Brooklyn Boro

U.S. Supreme Court Justice celebrates Brooklyn portrait unveiling

November 25, 2014 By Charisma L. Troiano, Esq. Brooklyn Daily Eagle
Associate Justice of the Supreme Court Sonia Sotomayor stands with Hon. Nicholas G. Garaufis at his portrait unveiling ceremony at the Federal Courthouse in Downtown Brooklyn on Friday. Photos by Rob Abruzzese.
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A packed Brooklyn federal courtroom welcomed an esteemed visitor as a new judicial portrait was unveiled for placement on the courthouse walls.

Friends, family and colleagues gathered this past Friday in the ceremonial courtroom of the Eastern District Courthouse in Brooklyn Heights to celebrate the portrait hanging of senior federal Judge Nicholas Garaufis. 

Garaufis, a member of the Brooklyn federal bench since 2000, began his senior status term in October 2014.

“We revere our seniors,” said Chief Judge Carol Amon, noting that other federal districts wait until the passing of a judge to memorialize him in painted portrait.  

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Not for Garaufis.

“He has had a distinguished career handling some of the most challenging cases in our district,” Amon added.

A friend to the Eastern District, U.S. Supreme Court Associate Justice Sonia Sotomayor gave a few words to celebrate her “dear friend.”

Sotomayor was “delighted to be back at the Eastern District,” she noted, also saying that it was a “privilege to know [Hon. Garaufis] as a judge and as a man.”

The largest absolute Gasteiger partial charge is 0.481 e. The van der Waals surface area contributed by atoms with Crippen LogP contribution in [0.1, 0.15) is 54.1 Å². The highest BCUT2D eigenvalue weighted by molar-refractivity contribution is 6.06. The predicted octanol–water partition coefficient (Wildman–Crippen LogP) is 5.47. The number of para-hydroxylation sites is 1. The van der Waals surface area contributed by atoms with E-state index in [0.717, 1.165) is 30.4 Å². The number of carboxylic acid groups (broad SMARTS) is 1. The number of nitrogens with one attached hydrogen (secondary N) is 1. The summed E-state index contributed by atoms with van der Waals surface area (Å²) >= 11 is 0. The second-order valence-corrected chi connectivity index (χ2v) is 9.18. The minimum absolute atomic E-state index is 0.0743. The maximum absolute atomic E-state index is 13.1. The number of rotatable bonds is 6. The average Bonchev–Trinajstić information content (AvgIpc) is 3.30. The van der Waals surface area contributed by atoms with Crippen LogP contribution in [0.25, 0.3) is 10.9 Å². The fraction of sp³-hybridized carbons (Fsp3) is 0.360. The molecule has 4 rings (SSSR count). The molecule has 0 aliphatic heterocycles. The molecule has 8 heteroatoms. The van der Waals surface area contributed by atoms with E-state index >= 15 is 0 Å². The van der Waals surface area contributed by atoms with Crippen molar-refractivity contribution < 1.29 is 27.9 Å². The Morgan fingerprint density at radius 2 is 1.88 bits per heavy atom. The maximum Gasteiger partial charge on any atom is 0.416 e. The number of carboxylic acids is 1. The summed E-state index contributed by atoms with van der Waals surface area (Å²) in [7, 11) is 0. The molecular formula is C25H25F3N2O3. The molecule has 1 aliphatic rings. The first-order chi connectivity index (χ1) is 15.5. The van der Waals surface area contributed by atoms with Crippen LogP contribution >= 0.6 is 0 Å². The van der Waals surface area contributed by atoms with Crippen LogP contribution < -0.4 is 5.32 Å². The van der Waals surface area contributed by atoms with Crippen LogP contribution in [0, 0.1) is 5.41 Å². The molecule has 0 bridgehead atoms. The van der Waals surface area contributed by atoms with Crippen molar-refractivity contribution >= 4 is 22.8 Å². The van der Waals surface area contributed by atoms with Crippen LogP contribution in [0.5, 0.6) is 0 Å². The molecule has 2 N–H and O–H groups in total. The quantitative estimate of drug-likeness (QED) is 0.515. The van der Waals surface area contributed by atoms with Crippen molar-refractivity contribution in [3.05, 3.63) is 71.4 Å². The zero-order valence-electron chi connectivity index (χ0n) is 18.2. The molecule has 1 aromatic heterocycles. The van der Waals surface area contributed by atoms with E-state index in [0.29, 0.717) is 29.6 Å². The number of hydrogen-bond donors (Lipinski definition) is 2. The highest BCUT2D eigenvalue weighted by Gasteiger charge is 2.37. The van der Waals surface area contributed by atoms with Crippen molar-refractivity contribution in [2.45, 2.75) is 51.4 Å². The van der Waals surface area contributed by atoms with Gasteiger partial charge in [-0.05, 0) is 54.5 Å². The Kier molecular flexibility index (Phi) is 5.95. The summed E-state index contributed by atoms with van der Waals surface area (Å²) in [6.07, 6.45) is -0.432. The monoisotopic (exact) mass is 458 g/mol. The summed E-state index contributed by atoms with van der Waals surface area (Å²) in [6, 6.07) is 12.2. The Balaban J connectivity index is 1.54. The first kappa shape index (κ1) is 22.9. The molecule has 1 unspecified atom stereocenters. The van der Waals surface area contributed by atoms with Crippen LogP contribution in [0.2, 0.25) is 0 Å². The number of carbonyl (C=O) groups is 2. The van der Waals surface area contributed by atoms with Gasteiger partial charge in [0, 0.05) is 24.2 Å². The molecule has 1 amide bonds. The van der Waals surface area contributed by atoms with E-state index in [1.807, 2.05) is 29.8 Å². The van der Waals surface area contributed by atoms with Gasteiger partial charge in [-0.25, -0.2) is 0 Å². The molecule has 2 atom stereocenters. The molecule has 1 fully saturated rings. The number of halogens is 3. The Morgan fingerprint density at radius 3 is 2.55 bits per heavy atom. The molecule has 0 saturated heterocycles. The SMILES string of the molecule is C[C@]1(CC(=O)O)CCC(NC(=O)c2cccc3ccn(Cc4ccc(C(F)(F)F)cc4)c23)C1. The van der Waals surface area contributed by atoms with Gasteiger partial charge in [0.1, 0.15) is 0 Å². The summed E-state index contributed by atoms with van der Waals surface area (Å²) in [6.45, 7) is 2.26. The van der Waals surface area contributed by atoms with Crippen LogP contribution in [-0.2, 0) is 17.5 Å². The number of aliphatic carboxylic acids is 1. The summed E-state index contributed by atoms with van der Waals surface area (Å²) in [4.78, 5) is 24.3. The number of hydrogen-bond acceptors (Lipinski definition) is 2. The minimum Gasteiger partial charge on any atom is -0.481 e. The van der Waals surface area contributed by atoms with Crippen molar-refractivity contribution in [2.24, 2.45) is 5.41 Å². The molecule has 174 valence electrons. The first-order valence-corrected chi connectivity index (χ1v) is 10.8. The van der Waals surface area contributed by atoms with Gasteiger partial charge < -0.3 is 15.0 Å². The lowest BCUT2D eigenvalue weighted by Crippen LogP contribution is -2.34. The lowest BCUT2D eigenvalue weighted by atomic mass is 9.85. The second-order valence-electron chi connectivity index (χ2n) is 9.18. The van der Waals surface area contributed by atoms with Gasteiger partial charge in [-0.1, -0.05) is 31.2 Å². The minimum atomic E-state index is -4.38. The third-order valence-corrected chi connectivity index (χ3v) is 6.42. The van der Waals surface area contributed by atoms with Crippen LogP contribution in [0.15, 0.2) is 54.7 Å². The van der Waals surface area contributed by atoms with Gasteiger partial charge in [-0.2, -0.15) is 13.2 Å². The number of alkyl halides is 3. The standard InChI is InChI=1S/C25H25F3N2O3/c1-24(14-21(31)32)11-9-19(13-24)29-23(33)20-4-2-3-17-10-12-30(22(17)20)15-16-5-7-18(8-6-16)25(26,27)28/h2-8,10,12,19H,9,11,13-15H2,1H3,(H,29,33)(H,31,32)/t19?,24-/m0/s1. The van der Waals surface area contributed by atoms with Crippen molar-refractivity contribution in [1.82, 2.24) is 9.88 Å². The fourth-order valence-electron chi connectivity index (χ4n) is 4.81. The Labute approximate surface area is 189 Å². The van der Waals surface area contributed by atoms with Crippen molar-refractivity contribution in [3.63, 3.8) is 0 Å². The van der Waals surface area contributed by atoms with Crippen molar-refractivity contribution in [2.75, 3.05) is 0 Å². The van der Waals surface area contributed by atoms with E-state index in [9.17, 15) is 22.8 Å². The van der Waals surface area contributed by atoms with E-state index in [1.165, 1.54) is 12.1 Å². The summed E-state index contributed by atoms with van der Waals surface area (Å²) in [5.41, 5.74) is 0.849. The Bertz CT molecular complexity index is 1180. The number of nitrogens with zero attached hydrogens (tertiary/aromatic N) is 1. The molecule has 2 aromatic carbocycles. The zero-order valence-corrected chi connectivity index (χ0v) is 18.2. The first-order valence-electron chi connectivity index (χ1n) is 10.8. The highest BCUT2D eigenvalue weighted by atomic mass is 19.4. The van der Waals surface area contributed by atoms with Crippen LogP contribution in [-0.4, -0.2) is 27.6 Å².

“[Hon. Garaufis] does not hide his intelligence intentionally. Even as a judge, he never makes people feel like he’s above them,” she said.

The distinguished judge recounted the story of Vinny “Gorgeous” Basciano, where Garaufis is said to have given the accused mobster a spare shirt and tie to wear in court. 

“Judges cannot afford to worry what other people think of them,” Sotomayor said.

The gift of the painted portrait was from Garaufis’ former law clerks.

“Working for Hon. Garaufis, you partake in legal and engaging work,” said Michael Tremonte, one of Garaufis’ first law clerks. “He will bring you into his process … and you will learn what it means to apply the law with … courage.”

“This is like the bar mitzvah I never had,” the judge said of his unveiling ceremony. Garaufis took the time to send his appreciation to not only his family and his judicial colleagues, but also the staff that maintains Brooklyn’s “handsome courthouse” as well as the U.S. Marshals who provided “special protection for me and my family when security issues arose.” 

Reflecting on his role as judge, Garaufis noted, “Our work is often much more nuanced… [and] our mission is not formulaic or technical. The challenge is to do what is right. 

“It is easy to do justice, much more difficult to do right, but I will continue to do so.”

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